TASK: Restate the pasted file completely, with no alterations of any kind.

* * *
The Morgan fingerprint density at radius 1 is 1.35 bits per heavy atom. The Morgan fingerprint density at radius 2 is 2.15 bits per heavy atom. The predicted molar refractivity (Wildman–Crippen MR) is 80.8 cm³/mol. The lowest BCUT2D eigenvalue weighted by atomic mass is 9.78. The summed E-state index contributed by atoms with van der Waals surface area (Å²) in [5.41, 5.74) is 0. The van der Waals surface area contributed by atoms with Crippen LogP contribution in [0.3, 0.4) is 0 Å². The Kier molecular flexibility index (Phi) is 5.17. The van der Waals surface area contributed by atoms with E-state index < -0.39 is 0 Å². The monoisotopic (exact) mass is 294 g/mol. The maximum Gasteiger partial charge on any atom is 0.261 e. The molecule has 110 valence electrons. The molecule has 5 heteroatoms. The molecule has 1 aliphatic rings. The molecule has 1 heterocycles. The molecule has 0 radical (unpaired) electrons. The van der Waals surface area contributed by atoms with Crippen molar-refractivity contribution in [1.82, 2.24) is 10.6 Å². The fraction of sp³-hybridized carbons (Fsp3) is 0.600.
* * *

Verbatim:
The Morgan fingerprint density at radius 1 is 1.35 bits per heavy atom. The Morgan fingerprint density at radius 2 is 2.15 bits per heavy atom. The predicted molar refractivity (Wildman–Crippen MR) is 80.8 cm³/mol. The lowest BCUT2D eigenvalue weighted by atomic mass is 9.78. The summed E-state index contributed by atoms with van der Waals surface area (Å²) in [5.41, 5.74) is 0. The van der Waals surface area contributed by atoms with Crippen LogP contribution in [0.3, 0.4) is 0 Å². The Kier molecular flexibility index (Phi) is 5.17. The van der Waals surface area contributed by atoms with E-state index < -0.39 is 0 Å². The monoisotopic (exact) mass is 294 g/mol. The maximum Gasteiger partial charge on any atom is 0.261 e. The molecule has 110 valence electrons. The molecule has 5 heteroatoms. The molecule has 1 aliphatic rings. The molecule has 1 heterocycles. The molecule has 0 radical (unpaired) electrons. The van der Waals surface area contributed by atoms with Crippen molar-refractivity contribution in [1.82, 2.24) is 10.6 Å². The fraction of sp³-hybridized carbons (Fsp3) is 0.600.